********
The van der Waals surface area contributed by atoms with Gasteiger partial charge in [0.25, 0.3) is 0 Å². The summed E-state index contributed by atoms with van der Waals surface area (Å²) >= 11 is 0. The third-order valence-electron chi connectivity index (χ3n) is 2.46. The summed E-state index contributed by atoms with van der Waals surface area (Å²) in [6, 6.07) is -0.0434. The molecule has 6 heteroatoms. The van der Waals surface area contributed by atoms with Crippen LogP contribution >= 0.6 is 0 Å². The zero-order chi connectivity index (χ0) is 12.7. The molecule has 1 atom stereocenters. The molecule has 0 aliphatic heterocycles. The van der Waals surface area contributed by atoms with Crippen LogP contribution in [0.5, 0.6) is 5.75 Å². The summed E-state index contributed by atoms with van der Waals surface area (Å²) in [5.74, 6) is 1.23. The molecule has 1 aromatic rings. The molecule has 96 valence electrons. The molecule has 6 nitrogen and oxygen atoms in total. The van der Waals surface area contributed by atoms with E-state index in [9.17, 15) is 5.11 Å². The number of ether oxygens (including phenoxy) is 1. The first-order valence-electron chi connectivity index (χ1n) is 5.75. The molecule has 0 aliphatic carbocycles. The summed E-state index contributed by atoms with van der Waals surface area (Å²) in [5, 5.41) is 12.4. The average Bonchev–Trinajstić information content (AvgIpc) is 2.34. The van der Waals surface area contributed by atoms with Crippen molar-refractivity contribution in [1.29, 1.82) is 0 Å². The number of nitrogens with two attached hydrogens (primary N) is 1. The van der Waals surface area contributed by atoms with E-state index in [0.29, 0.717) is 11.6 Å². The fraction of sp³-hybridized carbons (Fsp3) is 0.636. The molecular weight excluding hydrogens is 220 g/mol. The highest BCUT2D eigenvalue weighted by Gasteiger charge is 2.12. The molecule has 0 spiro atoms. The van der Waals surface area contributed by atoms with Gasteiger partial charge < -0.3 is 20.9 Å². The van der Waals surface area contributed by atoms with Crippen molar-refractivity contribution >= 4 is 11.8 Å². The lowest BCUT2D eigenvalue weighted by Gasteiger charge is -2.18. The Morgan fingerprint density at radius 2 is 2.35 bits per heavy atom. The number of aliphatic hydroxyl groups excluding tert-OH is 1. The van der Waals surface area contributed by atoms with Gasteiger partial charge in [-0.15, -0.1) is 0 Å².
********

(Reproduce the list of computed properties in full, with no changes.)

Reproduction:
The van der Waals surface area contributed by atoms with Gasteiger partial charge in [0.25, 0.3) is 0 Å². The summed E-state index contributed by atoms with van der Waals surface area (Å²) >= 11 is 0. The third-order valence-electron chi connectivity index (χ3n) is 2.46. The summed E-state index contributed by atoms with van der Waals surface area (Å²) in [6, 6.07) is -0.0434. The molecule has 6 heteroatoms. The van der Waals surface area contributed by atoms with Crippen LogP contribution >= 0.6 is 0 Å². The zero-order chi connectivity index (χ0) is 12.7. The molecule has 1 atom stereocenters. The molecule has 0 aliphatic heterocycles. The van der Waals surface area contributed by atoms with Crippen LogP contribution in [0.5, 0.6) is 5.75 Å². The summed E-state index contributed by atoms with van der Waals surface area (Å²) in [5.74, 6) is 1.23. The molecule has 1 aromatic rings. The molecule has 96 valence electrons. The molecule has 6 nitrogen and oxygen atoms in total. The van der Waals surface area contributed by atoms with E-state index in [9.17, 15) is 5.11 Å². The number of ether oxygens (including phenoxy) is 1. The first-order valence-electron chi connectivity index (χ1n) is 5.75. The molecule has 0 aliphatic carbocycles. The summed E-state index contributed by atoms with van der Waals surface area (Å²) in [5, 5.41) is 12.4. The average Bonchev–Trinajstić information content (AvgIpc) is 2.34. The van der Waals surface area contributed by atoms with Crippen molar-refractivity contribution in [1.29, 1.82) is 0 Å². The number of nitrogens with two attached hydrogens (primary N) is 1. The van der Waals surface area contributed by atoms with E-state index in [0.29, 0.717) is 11.6 Å². The fraction of sp³-hybridized carbons (Fsp3) is 0.636. The molecular weight excluding hydrogens is 220 g/mol. The highest BCUT2D eigenvalue weighted by Gasteiger charge is 2.12. The molecule has 0 spiro atoms. The van der Waals surface area contributed by atoms with Gasteiger partial charge < -0.3 is 20.9 Å². The van der Waals surface area contributed by atoms with Crippen molar-refractivity contribution >= 4 is 11.8 Å². The lowest BCUT2D eigenvalue weighted by Gasteiger charge is -2.18. The Morgan fingerprint density at radius 2 is 2.35 bits per heavy atom. The number of aliphatic hydroxyl groups excluding tert-OH is 1. The van der Waals surface area contributed by atoms with Gasteiger partial charge in [-0.15, -0.1) is 0 Å².